A team of Brazilian arachnid biologists (and presumed literature lovers) has discovered 7 new species of cave spiders – and they named each one after a famous eight-legged (and in one case two-legged) character.
The species were discovered in a cave system formed of iron-rich sediment deposits in the state of Pará. The group’s paper, published in the open-access journal ZooKeys, represents five years of work studying the spiders in the field and the collection of approximately 2,000 specimens.
The spiders spend most of their time tucked away in darkness, though at times they were observed venturing into the light at the cave entrances. This lifestyle choice earns them the title of an edaphic troglophile species, meaning that they live in dirt and have adapted to spending all their time in caves. But unlike their troglobite cousins, they are not bound exclusively to a subterranean domain.
Now that these species are immortalized in the biological record, let’s explore some of the masterful fictional universes that inspired their monikers.
First up are two species whose namesakes are monstrous arachnids from the mind of J.R.R. Tolkien:
Ochyrocera laracna is named for Laracna, the Portuguese translation of Shelob, a giant spider that guards one of the passages into Mordor. Much like O. laracna, Shelob is also a cave spider (slash immortal ancient creature). According to her Lord of the Rings Fandom Wikia entry: “she resided [near Cirith Ungol], making a labyrinth of webs within a network of caves… She feasted primarily on those who wandered into her webs, though if a particularly juicy morsel was available, she would silently pursue and kill it."
You might recall from the Lord of the Rings books and films that Frodo, apparently looking quite juicy, is poisoned by Shelob and wrapped up in a cobweb. He is paralyzed, jaundiced, and pathetically in need of rescue, again (sigh).
Ochyrocera ungoliant is named for Shelob’s mother, Ungoliant, the primordial spider from the Undying Lands who later moved to Middle Earth. The Wikia page tells us she was once an ally of Melkor (also known as Morgoth) an even badder baddie than Sauron. But then she “changed her allegiance from him to herself, desiring only to be a mistress of her own insatiable craving to devour all light, to feed her everlasting emptiness.” Yikes.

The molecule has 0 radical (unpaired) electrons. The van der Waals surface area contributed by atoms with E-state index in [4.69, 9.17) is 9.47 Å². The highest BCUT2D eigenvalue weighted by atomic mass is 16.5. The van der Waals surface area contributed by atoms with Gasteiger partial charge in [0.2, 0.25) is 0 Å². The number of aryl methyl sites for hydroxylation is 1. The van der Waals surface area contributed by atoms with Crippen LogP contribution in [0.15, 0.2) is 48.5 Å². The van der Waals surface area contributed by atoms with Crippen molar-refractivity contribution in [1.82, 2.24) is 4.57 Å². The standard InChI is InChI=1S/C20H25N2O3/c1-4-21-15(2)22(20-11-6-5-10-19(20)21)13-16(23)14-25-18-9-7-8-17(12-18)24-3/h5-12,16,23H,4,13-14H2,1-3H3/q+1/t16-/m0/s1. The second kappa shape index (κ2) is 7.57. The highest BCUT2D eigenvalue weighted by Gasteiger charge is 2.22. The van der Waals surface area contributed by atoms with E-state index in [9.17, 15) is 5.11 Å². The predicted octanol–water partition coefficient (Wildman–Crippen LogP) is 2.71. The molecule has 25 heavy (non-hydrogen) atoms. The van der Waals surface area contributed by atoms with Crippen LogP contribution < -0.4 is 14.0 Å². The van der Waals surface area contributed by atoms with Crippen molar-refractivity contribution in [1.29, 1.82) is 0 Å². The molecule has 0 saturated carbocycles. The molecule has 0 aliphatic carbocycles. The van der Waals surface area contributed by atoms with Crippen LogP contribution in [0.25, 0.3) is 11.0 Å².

Next up, Ochyrocera varys was the only species named after a human character, Lord Varys from the A Song of Ice and Fire series by George R. R. Martin. Varys, a master of espionage, is called the Spider because of his skill at cultivating a web (get it?) of informants.
Ochyrocera aragogue is sure to please any invertebrate enthusiast in the millennial age bracket, as it’s named for Aragog, the car-sized sentient spider from the Harry Potter series. As everyone knows, Aragog was Hagrid’s pet back when the gamekeeper was a young Hogwarts student. But Aragog got loose around the time that Tom Riddle was terrorizing the school with a basilisk, and he and Hagrid became the unfortunate scapegoats.
Ochyrocera charlotte is an homage to – you guessed it – Charlotte, the clever and kind barn spider who saves the life of Wilbur the pig in the beloved 1952 children’s classic, Charlotte’s Web.
The last two species are Ochyrocera misspider and Ochyrocera atlachnacha, the former references a friendly children’s book character, and the latter represents Atlach-Nacha, a giant spider-like entity with a human face from the H.P. Lovecraft Myth Circle.
Now, unless you live in northern Brazil, it’s unlikely you’ll encounter any of these newly identified spiders. But the well-read researchers have provided an easy method for appreciating their existence: Go pick up one of the books or movies referenced here. And maybe think twice before messing with the next eight-legged friend you find hiding in the recesses of your closet.